Determinants of effort in drunk-driving intervention : a path analysis.
20010945 ST [electronic version only]
Mauck, S.R. & Zagumny, M.J.
Journal of Alcohol and Drug Education, Vol. 45 (2000), No. 2 (Winter), p. 23-33, 13 ref.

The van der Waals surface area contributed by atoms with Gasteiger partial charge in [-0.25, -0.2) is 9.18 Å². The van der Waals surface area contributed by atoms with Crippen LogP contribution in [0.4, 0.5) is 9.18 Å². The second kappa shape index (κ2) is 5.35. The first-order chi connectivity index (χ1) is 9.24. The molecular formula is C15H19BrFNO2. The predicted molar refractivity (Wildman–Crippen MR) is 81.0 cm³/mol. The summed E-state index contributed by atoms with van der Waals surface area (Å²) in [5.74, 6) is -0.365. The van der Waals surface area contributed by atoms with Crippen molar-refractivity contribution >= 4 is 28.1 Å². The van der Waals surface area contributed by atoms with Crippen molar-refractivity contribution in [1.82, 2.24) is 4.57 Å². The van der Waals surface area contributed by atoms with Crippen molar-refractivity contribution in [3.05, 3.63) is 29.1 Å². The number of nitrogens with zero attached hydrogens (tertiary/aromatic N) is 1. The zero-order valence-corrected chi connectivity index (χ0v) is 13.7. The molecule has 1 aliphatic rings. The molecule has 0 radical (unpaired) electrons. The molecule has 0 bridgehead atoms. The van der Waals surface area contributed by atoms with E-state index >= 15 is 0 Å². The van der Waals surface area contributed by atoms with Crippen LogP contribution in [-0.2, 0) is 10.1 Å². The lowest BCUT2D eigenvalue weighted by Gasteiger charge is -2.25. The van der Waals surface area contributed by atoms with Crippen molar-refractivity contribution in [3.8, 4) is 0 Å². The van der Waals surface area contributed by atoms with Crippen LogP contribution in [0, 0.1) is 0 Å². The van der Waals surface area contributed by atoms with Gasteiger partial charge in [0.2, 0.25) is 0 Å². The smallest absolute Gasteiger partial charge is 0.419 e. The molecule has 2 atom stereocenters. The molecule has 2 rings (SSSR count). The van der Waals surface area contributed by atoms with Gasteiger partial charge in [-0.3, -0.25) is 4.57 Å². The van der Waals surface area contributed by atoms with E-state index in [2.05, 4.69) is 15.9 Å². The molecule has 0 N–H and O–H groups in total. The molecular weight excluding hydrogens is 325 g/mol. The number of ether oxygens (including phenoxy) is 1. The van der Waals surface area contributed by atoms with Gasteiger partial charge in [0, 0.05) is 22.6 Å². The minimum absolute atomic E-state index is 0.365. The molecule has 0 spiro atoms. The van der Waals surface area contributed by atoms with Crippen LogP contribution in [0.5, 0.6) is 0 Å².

|Samenvatting||Alcohol related motor vehicle crashes and deaths continue to be one of the biggest preventable public health problems in the United States. To examine psychosocial predictors of interventions to prevent drunk-driving, 200 students at a medium sized university were surveyed, of these 119 returned usable surveys. Results showed that the level of comparative impairment between the intervenor and the drunk driver, the sense of moral/social obligation to intervene, and the number of people consulted about the intervention, regardless of their support, significantly predicted drunk-driving intervention (DDI) effort and subsequently DDI success. Results are discussed in terms of application to public health campaigns to reduce the prevalence of drunk-driving episodes. Additionally, there is a need for further scientific research on the psychosocial predictors of drunk-driving interventions to stimulate theory development and provide a framework for drunk-driving prevention programs. (A)|
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